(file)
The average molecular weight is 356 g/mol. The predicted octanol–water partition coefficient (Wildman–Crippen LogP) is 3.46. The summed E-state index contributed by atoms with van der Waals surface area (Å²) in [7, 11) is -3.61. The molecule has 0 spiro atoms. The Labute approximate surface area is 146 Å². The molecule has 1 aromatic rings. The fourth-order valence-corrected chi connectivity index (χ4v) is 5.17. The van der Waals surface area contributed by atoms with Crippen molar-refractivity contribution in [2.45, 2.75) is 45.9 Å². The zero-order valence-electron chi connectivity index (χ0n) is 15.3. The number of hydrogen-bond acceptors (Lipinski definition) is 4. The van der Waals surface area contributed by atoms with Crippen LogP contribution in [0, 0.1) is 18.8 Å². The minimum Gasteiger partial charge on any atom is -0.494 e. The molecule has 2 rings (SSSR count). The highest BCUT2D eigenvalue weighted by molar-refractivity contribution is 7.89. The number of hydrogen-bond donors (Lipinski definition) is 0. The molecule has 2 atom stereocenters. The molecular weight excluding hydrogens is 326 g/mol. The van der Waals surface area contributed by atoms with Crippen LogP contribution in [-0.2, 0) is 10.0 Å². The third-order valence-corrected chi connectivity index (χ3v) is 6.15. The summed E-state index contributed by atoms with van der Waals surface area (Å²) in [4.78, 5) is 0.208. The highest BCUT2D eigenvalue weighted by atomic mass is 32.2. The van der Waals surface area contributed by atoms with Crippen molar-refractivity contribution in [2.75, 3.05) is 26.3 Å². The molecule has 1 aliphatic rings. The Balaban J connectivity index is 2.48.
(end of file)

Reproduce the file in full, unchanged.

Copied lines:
The average molecular weight is 356 g/mol. The predicted octanol–water partition coefficient (Wildman–Crippen LogP) is 3.46. The summed E-state index contributed by atoms with van der Waals surface area (Å²) in [7, 11) is -3.61. The molecule has 0 spiro atoms. The Labute approximate surface area is 146 Å². The molecule has 1 aromatic rings. The fourth-order valence-corrected chi connectivity index (χ4v) is 5.17. The van der Waals surface area contributed by atoms with Crippen molar-refractivity contribution in [2.45, 2.75) is 45.9 Å². The zero-order valence-electron chi connectivity index (χ0n) is 15.3. The number of hydrogen-bond acceptors (Lipinski definition) is 4. The van der Waals surface area contributed by atoms with Crippen LogP contribution in [0, 0.1) is 18.8 Å². The minimum Gasteiger partial charge on any atom is -0.494 e. The molecule has 2 rings (SSSR count). The highest BCUT2D eigenvalue weighted by molar-refractivity contribution is 7.89. The number of hydrogen-bond donors (Lipinski definition) is 0. The molecule has 2 atom stereocenters. The molecular weight excluding hydrogens is 326 g/mol. The van der Waals surface area contributed by atoms with Crippen LogP contribution in [-0.2, 0) is 10.0 Å². The third-order valence-corrected chi connectivity index (χ3v) is 6.15. The summed E-state index contributed by atoms with van der Waals surface area (Å²) in [4.78, 5) is 0.208. The highest BCUT2D eigenvalue weighted by atomic mass is 32.2. The van der Waals surface area contributed by atoms with Crippen molar-refractivity contribution in [2.75, 3.05) is 26.3 Å². The molecule has 1 aliphatic rings. The Balaban J connectivity index is 2.48.